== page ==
Hershey 2015: The Kandy-Kolored Emerald-Flake Snowblind Baby…And Other Delights


You don’t have to be an automobilista to have a good time at the AACA (Antique Automobile Club of America) Fall Meet Flea Market at Hershey, Pennsylvania. All you need is an interest in discovering esoteric objects, like a chromed garden tiller or a mag wheeled snowblower…a Kandy-Kolored Emerald-Flake Snowblind Baby, to paraphrase the title of Tom Wolfe’s 1965 essay about the world of Kustom Kars.



A pilgrimage to the huge Hershey meet every October is a yearly rite for car lovers, but there are many other kinds of wheeled vehicles and esoterica to be viewed as well. Joined by my carnaut friend Phil, I spent a day “noodling” around (an apt term in the home of Pennsylvania Dutch cooking), and without a predisposed itinerary, which is the best way to enjoy the oddities that pop up now and again along the rows and avenues. Phil was pleased to come upon this Farmall Cub similar to a neighbor’s that was the first vehicle he learned to drive as a child. He related that after a few summers of plowing for the old farmer just for the fun of it, his Dad convinced him to demand payment. He did, and he got it.


My own Dad first brought me to Hershey over 40 years ago, and when not trying to ferret out a some part for a jalopy back home, I spent a good bit of time over the years photographing interesting cars. When I remember those pics now, they seem unremarkable, and my subject choices have become more… esoteric.

However, this Dodge Wayfarer was worth a picture this year, because I am convinced that it might be a Flying Dutchman on wheels: I know it can’t be so, but I truly believe I have come across this same car in the flea market every time I have visited the Hershey event since 1970. Freaky.


But, as long as we have touched upon the world of the weird, let’s trip downward in class as well as size, to a car from the circus…of politics. I didn’t know anything about Joseph Clark and Richardson Dilworth before I took a photo of this little Crosley sedan. Clark ran for his second term in the U.S. Senate from Pennsylvania in 1962, when this car was co-opted as a rolling campaign poster. He won, but his friend and fellow reform candidate for Governor, Richardson Dilworth didn’t. Both appear in an endorsement on file at the John F. Kennedy Library, dated August 16, 1962 (11 days after the death of Kennedy’s alleged paramour, Marilyn Monroe, and 13 weeks before his own assassination). Though Dilworth’s political career came to an end after his loss in this election, he led, on balance a very successful and fulfilling life. Decorated in both World Wars, he was a two-term Mayor of Philadelphia, and his legacy is preserved in the Richardson Dilworth Award for public service to the city.


Stepping down again in scale, we stumble across a vehicle I absolutely lusted after as a child. I remember seeing one of these battery powered, fiberglass convertibles at a Pontiac dealer in downtown Bethlehem, PA. in 1956. Formed of the new wonder material of small production runs, they were totally unattainable unless you were the lucky kid who won one in a contest… or had a rich Dad. I can’t imagine they had much of a range, but what a step up from a pedal car! Nowadays, when I see a yard with two or three battery powered jeeps or Barbie cars forgotten and fading in the sun, there’s a temptation revert to a 5 year old’s covetousness (“You kids, nowadays don’t appreciate what your have!”… blah, blah, blah).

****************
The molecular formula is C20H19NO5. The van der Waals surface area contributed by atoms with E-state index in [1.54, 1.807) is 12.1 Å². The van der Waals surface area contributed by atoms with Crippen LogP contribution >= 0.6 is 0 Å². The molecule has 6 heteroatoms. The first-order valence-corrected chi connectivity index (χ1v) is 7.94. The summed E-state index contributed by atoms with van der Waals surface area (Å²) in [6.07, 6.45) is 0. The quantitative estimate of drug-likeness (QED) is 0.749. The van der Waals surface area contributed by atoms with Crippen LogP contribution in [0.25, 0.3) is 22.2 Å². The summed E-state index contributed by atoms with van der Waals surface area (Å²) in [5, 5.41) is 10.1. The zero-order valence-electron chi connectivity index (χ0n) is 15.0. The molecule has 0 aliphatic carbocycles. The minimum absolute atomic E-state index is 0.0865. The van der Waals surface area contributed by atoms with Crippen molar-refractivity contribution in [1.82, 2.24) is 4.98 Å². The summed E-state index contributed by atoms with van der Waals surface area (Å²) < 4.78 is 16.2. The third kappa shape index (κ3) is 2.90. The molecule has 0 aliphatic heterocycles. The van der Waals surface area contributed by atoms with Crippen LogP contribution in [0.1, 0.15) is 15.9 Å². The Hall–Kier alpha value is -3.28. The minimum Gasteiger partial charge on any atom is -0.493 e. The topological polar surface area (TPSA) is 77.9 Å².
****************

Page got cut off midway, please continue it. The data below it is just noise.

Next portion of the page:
Further down we go again in size, to discover this fascinating Hohm Instructional Motorcar Chassis. Perhaps our moderator, Paul’s Dad was schooled in the workings of das auto through one of these ingenious scale models. According the the website of Australia’s Museum Victoria, these table size rollers were made in Hamburg. Emil Hohm was an Opel dealer (hence the likeness to the teutonic GM marque) who began building instructional models in the 1930s, and over 1,000 of these electric powered demonstrators were built through the 1950s. It’s beautifully made, complete with a translucent engine block showing the working innards.


Then, there was this two-foot-long cast model of a 1951/52 Hudson convertible. We wondered if it was a styling exercise, as it looked hand cast, with evidence underneath of the fingers having worked the material (plaster?) into the nooks and crannies of the mold. They were asking $750, which didn’t seem too dear if it was a one-off. It wasn’t. About a half mile away, we found a gent offering a blue one for $850. He told us about “some old guy who made the mold”, and showed us that the casting material was probably a modern resin. Still cool, though.
The final step down in scale that I photographed (though certainly not the smallest at the show by a long shot) was this Minichamps 1/18 scale model offered at the tent of Bob Hooper, who became a good flea market friend to my father during the 4 decades his merchandise swelled the shelves of Dad’s collection. When Bob reminded me of the very special history of the car this model was derived from, I immediately photographed and texted it to my friend Aurelio, back in New York, with the caption, “Guess what it is.”
When he reposted, “A Marlin?”… I knew I had him.
“It’s the 1955 Chrysler Norseman, a dream car that went down on the Andrea Doria.”
The reason this car had resonance with Aurelio, was that his father was one of two chefs who worked on the twin Italian line cruise ships, the S.S. Andrea Doria, and the S.S. Cristoforo Colombo in the 1950s. As it happened, Aurelio’s padre wasn’t on the ill fated Andrea Doria when it sank in 1956…but the Chrysler Norseman was.
(Part two of this article will feature a few more oddities from Hershey, 2015)